The Wall Street Journal’s Real Time Economics blog has a post on A Lost Decade for Jobs:
The U.S. now produces fewer private sector jobs than it did a decade ago. This been the case since August, and it’s getting worse. In October, private sector companies employed 108.401 million U.S. workers, a million fewer than in October 1999, when they employed 109.487 million. Not since the Labor Department began tracking payroll employment in 1939 has there been such a stretch with no net job gains.
The WSJ post, as one might expect, doesn’t express any concern about of the type of structural unemployment I’ve been talking about here. It does briefly note that productivity has increased, and even the Journal seems a little less than enthusiastic about the conventional wisdom that increasing labor productivity will always lead to greater prosperity:
The other answer is that the U.S. has enjoyed a big burst of productivity growth during this stretch — which means firms are producing more with fewer workers. In the long-run this is supposed to be a good development because it leads to profit and income gains. But the short-term costs are looking increasingly more debilitating.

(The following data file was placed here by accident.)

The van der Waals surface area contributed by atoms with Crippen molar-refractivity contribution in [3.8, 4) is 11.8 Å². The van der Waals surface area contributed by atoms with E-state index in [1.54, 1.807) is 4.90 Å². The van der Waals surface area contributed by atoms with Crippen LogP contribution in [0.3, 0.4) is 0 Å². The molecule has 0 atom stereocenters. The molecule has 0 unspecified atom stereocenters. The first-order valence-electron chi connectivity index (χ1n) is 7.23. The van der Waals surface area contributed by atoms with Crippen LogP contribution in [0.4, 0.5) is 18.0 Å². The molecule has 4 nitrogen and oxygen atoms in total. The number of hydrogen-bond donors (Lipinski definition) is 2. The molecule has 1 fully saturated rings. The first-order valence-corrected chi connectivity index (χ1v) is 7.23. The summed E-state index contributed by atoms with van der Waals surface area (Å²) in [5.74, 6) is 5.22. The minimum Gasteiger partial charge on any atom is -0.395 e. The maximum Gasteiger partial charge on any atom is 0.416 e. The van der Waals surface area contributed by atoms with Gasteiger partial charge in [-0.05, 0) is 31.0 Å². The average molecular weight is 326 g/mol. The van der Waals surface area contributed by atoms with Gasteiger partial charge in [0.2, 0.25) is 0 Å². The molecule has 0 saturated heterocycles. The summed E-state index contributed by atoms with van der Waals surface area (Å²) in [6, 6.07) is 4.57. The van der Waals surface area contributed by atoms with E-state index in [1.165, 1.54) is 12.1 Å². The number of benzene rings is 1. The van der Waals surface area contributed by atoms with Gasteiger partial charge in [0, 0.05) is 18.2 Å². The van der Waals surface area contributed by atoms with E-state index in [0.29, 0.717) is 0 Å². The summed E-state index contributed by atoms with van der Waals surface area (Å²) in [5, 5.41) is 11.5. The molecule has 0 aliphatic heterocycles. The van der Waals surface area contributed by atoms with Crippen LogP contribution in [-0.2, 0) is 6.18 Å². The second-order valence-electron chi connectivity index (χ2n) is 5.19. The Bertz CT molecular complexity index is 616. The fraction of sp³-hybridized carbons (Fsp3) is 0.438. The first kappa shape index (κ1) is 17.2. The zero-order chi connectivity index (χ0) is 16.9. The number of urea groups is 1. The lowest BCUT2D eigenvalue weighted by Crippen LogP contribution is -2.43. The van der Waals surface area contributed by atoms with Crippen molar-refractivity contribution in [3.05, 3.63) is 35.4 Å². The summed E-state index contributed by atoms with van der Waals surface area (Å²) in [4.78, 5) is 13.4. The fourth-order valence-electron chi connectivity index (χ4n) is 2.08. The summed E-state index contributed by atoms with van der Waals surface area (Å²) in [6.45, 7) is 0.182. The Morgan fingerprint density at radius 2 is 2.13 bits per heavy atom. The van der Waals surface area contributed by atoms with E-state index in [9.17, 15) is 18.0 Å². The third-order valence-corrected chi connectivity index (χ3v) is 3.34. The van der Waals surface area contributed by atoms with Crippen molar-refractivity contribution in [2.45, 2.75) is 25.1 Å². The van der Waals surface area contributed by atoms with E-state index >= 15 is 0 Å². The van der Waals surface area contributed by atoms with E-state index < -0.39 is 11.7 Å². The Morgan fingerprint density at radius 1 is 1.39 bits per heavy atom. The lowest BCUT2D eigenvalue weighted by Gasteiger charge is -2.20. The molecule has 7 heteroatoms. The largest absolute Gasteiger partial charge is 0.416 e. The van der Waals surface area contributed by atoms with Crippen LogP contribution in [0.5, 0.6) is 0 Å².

‘As I’ve pointed out previously, labor-saving technologies are going to continue to advance while we are all waiting for the job market to recover. High employment will, of course, result in weak consumer confidence, and that may result in job automation being one of the few truly attractive new technology investment sectors. Hence my concern that we may be looking at beginning of significant structural unemployment—with no real end in sight. The danger is that we might be looking at a labor market which is fundamentally losing its ability to spring back.